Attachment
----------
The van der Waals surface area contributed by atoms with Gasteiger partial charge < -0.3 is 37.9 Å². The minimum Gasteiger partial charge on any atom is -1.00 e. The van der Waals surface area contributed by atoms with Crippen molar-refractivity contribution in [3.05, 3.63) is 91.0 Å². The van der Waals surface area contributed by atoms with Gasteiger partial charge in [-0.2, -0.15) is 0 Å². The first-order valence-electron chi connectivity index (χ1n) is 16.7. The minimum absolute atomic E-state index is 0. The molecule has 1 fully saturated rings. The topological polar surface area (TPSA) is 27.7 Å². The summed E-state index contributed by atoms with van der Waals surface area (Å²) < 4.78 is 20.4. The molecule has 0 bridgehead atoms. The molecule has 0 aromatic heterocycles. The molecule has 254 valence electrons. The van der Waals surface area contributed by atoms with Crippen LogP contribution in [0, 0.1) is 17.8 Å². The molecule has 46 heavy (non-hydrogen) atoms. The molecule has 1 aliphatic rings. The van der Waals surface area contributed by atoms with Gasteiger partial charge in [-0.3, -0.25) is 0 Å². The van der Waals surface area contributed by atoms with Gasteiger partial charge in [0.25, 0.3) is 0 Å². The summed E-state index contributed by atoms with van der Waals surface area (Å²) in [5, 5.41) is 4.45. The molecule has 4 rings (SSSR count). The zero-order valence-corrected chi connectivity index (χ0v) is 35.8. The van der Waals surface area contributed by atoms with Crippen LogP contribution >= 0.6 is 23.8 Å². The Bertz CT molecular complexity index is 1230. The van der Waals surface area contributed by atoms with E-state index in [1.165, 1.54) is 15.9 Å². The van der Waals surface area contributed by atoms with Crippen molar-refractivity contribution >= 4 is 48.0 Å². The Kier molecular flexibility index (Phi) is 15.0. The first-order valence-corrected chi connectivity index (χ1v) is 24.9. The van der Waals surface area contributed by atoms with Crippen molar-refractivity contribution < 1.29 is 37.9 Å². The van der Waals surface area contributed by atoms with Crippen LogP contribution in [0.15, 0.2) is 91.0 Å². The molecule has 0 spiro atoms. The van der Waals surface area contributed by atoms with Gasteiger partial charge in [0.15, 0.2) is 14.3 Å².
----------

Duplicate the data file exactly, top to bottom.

The van der Waals surface area contributed by atoms with Gasteiger partial charge < -0.3 is 37.9 Å². The minimum Gasteiger partial charge on any atom is -1.00 e. The van der Waals surface area contributed by atoms with Crippen molar-refractivity contribution in [3.05, 3.63) is 91.0 Å². The van der Waals surface area contributed by atoms with Gasteiger partial charge in [-0.2, -0.15) is 0 Å². The first-order valence-electron chi connectivity index (χ1n) is 16.7. The minimum absolute atomic E-state index is 0. The molecule has 1 fully saturated rings. The topological polar surface area (TPSA) is 27.7 Å². The summed E-state index contributed by atoms with van der Waals surface area (Å²) < 4.78 is 20.4. The molecule has 0 bridgehead atoms. The molecule has 0 aromatic heterocycles. The molecule has 254 valence electrons. The van der Waals surface area contributed by atoms with Crippen LogP contribution in [0, 0.1) is 17.8 Å². The molecule has 46 heavy (non-hydrogen) atoms. The molecule has 1 aliphatic rings. The van der Waals surface area contributed by atoms with Gasteiger partial charge in [-0.3, -0.25) is 0 Å². The van der Waals surface area contributed by atoms with Gasteiger partial charge in [0.25, 0.3) is 0 Å². The summed E-state index contributed by atoms with van der Waals surface area (Å²) in [5, 5.41) is 4.45. The molecule has 4 rings (SSSR count). The zero-order valence-corrected chi connectivity index (χ0v) is 35.8. The van der Waals surface area contributed by atoms with Crippen LogP contribution >= 0.6 is 23.8 Å². The Bertz CT molecular complexity index is 1230. The van der Waals surface area contributed by atoms with E-state index in [1.165, 1.54) is 15.9 Å². The van der Waals surface area contributed by atoms with Crippen molar-refractivity contribution >= 4 is 48.0 Å². The Kier molecular flexibility index (Phi) is 15.0. The first-order valence-corrected chi connectivity index (χ1v) is 24.9. The van der Waals surface area contributed by atoms with Crippen molar-refractivity contribution < 1.29 is 37.9 Å². The van der Waals surface area contributed by atoms with Crippen LogP contribution in [0.15, 0.2) is 91.0 Å². The molecule has 0 spiro atoms. The van der Waals surface area contributed by atoms with Gasteiger partial charge in [0.15, 0.2) is 14.3 Å².